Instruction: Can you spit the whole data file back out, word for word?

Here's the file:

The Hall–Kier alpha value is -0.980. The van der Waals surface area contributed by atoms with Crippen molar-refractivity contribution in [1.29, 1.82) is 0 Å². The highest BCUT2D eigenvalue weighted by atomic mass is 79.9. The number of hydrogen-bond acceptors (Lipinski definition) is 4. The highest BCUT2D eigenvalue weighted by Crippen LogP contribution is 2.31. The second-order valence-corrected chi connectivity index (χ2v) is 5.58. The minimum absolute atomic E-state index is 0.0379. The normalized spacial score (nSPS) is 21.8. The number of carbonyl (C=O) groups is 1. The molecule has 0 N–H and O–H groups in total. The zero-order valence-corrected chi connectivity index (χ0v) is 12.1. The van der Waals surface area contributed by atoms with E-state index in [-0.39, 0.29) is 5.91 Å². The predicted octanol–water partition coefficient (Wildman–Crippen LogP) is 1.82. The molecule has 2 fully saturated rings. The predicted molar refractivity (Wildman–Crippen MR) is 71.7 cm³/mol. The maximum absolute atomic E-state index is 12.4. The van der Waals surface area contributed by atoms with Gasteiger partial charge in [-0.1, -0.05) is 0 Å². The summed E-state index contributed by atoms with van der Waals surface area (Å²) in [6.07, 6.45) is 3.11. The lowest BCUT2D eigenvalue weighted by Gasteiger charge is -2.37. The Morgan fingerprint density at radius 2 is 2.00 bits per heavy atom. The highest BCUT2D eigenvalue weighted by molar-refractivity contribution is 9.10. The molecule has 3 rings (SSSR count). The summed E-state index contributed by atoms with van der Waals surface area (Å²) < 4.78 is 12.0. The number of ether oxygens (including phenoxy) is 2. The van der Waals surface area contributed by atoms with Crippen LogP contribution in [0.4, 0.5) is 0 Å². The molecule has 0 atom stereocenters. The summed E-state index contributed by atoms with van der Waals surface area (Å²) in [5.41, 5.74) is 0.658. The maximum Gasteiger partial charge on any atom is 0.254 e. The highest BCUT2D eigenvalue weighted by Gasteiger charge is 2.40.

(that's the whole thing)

The Hall–Kier alpha value is -0.980. The van der Waals surface area contributed by atoms with Crippen molar-refractivity contribution in [1.29, 1.82) is 0 Å². The highest BCUT2D eigenvalue weighted by atomic mass is 79.9. The number of hydrogen-bond acceptors (Lipinski definition) is 4. The highest BCUT2D eigenvalue weighted by Crippen LogP contribution is 2.31. The second-order valence-corrected chi connectivity index (χ2v) is 5.58. The minimum absolute atomic E-state index is 0.0379. The normalized spacial score (nSPS) is 21.8. The number of carbonyl (C=O) groups is 1. The molecule has 0 N–H and O–H groups in total. The zero-order valence-corrected chi connectivity index (χ0v) is 12.1. The van der Waals surface area contributed by atoms with E-state index in [-0.39, 0.29) is 5.91 Å². The predicted octanol–water partition coefficient (Wildman–Crippen LogP) is 1.82. The molecule has 2 fully saturated rings. The predicted molar refractivity (Wildman–Crippen MR) is 71.7 cm³/mol. The maximum absolute atomic E-state index is 12.4. The van der Waals surface area contributed by atoms with Gasteiger partial charge in [-0.1, -0.05) is 0 Å². The summed E-state index contributed by atoms with van der Waals surface area (Å²) in [6.07, 6.45) is 3.11. The lowest BCUT2D eigenvalue weighted by Gasteiger charge is -2.37. The Morgan fingerprint density at radius 2 is 2.00 bits per heavy atom. The highest BCUT2D eigenvalue weighted by molar-refractivity contribution is 9.10. The molecule has 3 rings (SSSR count). The summed E-state index contributed by atoms with van der Waals surface area (Å²) < 4.78 is 12.0. The number of ether oxygens (including phenoxy) is 2. The van der Waals surface area contributed by atoms with Crippen LogP contribution in [0.4, 0.5) is 0 Å². The molecule has 0 atom stereocenters. The summed E-state index contributed by atoms with van der Waals surface area (Å²) in [5.41, 5.74) is 0.658. The maximum Gasteiger partial charge on any atom is 0.254 e. The highest BCUT2D eigenvalue weighted by Gasteiger charge is 2.40.